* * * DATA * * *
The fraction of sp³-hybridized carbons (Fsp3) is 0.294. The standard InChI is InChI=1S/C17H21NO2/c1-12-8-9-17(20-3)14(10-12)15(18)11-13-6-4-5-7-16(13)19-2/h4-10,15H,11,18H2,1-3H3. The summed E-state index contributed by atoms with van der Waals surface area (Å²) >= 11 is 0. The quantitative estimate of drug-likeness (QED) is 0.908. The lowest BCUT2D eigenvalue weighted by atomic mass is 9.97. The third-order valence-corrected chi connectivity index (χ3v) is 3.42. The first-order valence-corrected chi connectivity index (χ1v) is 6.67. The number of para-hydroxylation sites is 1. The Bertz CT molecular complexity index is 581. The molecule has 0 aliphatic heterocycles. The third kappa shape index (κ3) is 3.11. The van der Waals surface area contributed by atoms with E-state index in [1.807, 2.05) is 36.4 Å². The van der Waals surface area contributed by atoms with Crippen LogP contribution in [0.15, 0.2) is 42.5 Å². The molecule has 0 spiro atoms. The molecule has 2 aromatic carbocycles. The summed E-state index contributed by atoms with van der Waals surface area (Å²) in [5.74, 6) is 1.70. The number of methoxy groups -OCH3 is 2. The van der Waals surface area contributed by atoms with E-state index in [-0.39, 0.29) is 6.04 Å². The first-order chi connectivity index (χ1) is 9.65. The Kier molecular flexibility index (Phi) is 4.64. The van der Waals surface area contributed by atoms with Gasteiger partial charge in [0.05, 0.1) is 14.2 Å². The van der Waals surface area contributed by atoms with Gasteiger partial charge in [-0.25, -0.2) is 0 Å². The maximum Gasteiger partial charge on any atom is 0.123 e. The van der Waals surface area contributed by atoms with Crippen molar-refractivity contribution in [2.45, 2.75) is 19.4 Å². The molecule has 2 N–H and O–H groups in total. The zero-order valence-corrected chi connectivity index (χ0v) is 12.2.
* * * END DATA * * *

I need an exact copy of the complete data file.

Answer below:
The fraction of sp³-hybridized carbons (Fsp3) is 0.294. The standard InChI is InChI=1S/C17H21NO2/c1-12-8-9-17(20-3)14(10-12)15(18)11-13-6-4-5-7-16(13)19-2/h4-10,15H,11,18H2,1-3H3. The summed E-state index contributed by atoms with van der Waals surface area (Å²) >= 11 is 0. The quantitative estimate of drug-likeness (QED) is 0.908. The lowest BCUT2D eigenvalue weighted by atomic mass is 9.97. The third-order valence-corrected chi connectivity index (χ3v) is 3.42. The first-order valence-corrected chi connectivity index (χ1v) is 6.67. The number of para-hydroxylation sites is 1. The Bertz CT molecular complexity index is 581. The molecule has 0 aliphatic heterocycles. The third kappa shape index (κ3) is 3.11. The van der Waals surface area contributed by atoms with E-state index in [1.807, 2.05) is 36.4 Å². The van der Waals surface area contributed by atoms with Crippen LogP contribution in [0.15, 0.2) is 42.5 Å². The molecule has 0 spiro atoms. The molecule has 2 aromatic carbocycles. The summed E-state index contributed by atoms with van der Waals surface area (Å²) in [5.74, 6) is 1.70. The number of methoxy groups -OCH3 is 2. The van der Waals surface area contributed by atoms with E-state index in [-0.39, 0.29) is 6.04 Å². The first-order chi connectivity index (χ1) is 9.65. The Kier molecular flexibility index (Phi) is 4.64. The van der Waals surface area contributed by atoms with Gasteiger partial charge in [0.05, 0.1) is 14.2 Å². The van der Waals surface area contributed by atoms with Gasteiger partial charge in [-0.25, -0.2) is 0 Å². The maximum Gasteiger partial charge on any atom is 0.123 e. The van der Waals surface area contributed by atoms with Crippen molar-refractivity contribution in [2.45, 2.75) is 19.4 Å². The molecule has 2 N–H and O–H groups in total. The zero-order valence-corrected chi connectivity index (χ0v) is 12.2.